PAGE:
The way we handle policy issues in Kenya is appalling. On Monday, thousands of commuters in Nairobi were treated in one of the most horrible ways a government can treat its people.
It was not the first time residents of Nairobi county have been gravely inconvenienced. Through a combination of arrogance and misgovernance, both young and old were forced to walk for kilometres after Governor Mike Sonko revisited the directive requiring public service vehicles to park a couple of kilometres off the central business district.
Without preparation or concern, the County Government implemented the order that ended up making residents walk across town through massive human traffic, and in narrow streets and lanes. It was akin to an exodus from an imminent attack.
To be fair to the overambitious Sonko, this is not the first time this order has been implemented. Former governor Dr Evans Kidero also implemented the directive for several days, until sense was restored.
How does a government supposed to improve the welfare of its people do the exact opposite by enforcing drastic measures with such indifference to the grave ramifications? It is a sheer display of obliviousness and insensitivity to the poor conditions of the daily lives of ordinary people.
Sonko’s response to the commuters horror before Senate was that walking is good for Nairobi residents, as many do not go to the gym! It reminds one of the infamous quote by the queen of France Marie-Antoinette in 1789 who, it is said responded, “let them eat cake”, after being informed that starving peasants had no bread.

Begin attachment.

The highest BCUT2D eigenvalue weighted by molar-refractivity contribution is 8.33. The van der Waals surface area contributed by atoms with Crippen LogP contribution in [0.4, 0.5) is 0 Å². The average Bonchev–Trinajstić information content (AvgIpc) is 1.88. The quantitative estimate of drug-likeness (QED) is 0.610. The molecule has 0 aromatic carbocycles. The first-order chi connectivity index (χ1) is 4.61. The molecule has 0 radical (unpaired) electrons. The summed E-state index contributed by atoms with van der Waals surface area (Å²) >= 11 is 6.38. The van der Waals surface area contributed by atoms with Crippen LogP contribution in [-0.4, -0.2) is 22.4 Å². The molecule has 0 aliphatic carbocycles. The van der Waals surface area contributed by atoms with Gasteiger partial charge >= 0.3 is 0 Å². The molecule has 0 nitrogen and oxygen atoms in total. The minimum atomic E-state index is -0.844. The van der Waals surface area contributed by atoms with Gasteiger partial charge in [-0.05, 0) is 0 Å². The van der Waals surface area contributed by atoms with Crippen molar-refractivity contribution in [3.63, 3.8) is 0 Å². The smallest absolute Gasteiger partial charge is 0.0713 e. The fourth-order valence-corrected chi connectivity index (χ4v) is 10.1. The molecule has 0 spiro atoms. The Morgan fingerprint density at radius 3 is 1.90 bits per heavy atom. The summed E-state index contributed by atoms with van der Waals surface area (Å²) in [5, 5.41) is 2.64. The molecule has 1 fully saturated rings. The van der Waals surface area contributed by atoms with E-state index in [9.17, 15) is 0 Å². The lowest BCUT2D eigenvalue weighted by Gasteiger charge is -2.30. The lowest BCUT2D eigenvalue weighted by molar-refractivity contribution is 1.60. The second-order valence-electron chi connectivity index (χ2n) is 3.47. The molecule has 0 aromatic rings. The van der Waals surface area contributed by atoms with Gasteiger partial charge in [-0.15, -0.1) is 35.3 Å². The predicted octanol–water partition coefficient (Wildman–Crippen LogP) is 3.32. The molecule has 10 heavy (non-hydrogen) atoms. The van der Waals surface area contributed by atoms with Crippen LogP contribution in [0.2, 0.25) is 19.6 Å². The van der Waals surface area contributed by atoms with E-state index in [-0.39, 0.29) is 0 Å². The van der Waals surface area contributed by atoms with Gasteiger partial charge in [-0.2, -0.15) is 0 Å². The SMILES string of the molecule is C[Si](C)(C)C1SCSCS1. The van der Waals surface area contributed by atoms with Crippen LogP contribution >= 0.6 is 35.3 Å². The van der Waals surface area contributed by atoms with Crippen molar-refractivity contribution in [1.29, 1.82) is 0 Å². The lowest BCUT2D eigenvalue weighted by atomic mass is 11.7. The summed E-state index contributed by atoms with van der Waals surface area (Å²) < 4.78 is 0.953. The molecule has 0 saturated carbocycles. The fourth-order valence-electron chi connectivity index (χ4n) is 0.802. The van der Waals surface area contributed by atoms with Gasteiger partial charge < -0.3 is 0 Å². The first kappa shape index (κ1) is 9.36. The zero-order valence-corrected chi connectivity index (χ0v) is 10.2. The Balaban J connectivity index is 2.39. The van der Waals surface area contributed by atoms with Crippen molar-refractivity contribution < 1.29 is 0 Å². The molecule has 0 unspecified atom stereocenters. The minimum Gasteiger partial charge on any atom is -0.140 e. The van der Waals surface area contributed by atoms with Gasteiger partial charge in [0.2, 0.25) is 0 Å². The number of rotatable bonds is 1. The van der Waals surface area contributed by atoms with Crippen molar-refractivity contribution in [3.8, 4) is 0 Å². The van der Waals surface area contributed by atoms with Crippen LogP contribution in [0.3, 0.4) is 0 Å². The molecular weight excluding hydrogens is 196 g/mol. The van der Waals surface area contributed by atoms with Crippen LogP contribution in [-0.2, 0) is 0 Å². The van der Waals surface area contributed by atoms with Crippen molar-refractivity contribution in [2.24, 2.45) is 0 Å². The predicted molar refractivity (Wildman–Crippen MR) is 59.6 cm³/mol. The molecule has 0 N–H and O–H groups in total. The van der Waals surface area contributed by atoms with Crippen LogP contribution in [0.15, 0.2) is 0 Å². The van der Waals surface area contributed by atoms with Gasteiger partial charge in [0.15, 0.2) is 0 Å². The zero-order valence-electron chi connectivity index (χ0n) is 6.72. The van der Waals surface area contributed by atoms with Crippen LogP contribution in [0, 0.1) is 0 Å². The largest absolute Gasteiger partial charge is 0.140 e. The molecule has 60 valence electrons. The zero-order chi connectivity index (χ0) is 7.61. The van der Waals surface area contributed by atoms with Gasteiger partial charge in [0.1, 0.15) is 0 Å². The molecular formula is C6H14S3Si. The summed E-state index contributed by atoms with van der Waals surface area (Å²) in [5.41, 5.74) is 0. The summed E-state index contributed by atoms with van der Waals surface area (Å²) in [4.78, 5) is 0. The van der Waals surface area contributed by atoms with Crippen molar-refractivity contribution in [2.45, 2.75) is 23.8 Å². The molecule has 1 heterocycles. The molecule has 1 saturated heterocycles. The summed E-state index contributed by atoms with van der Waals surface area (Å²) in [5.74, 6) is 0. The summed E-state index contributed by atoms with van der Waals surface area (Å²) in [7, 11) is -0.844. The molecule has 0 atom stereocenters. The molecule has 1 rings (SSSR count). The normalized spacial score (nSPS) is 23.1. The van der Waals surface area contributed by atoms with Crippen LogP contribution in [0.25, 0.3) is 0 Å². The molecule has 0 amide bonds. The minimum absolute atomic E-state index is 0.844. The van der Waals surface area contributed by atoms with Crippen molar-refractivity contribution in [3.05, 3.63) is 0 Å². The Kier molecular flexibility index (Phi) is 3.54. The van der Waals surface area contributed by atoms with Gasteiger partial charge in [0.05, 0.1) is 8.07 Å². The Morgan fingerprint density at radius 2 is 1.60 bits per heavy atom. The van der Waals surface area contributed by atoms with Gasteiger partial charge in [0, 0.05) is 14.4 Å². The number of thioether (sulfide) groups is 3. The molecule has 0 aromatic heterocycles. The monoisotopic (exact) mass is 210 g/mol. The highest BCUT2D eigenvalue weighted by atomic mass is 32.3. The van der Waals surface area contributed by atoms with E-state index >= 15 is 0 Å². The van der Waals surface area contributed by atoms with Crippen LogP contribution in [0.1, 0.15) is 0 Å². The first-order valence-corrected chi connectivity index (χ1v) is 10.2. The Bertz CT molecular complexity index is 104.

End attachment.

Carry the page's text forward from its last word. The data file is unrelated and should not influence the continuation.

But this is not about Sonko. The governor is just part of the cancer that has long afflicted the body politic in this country, where leaders do not give a hoot about the impact of the decisions they make.
Then there is the issue of boda bodas, our now ubiquitous and inevitable mode of motorcycle transport. There are now a million of them on Kenya’s roads; and counting. Indeed, it was a stroke of economic genius when retired President Kibaki removed import taxes for the motor- cycles to mainstream and promote the business.
A decade later, however, boda bodas have brought both joy and misery to thousands of people in equal measure. While they have facilitated massive economic inclusivity for millions across the country, they have also led to fatalities that have dearly cost individuals, families and the country’s health sector.
In his usual element, the public spirited Internal Security Cabinet secretary Fred Matiang’i recently crossed over to his colleagues at the Transport ministry, to streamline the sector. But instead of receiving support from politicians, the latter are predictably on his case about how their people’s – it is always about the people – livelihoods are being undermined.
But those are two different issues. Indeed, boda boda operators would earn more if order, safety and security were incorporated in the picture.
Undoubtedly, there are people in Kenya, read cartels, who only thrive through anarchy. It is an unholy alliance between greedy individuals and shamelessly corrupt law enforcers who will stop at nothing to get their undeserved bottom line. – The writer is a communication expert and public policy analyst [email protected]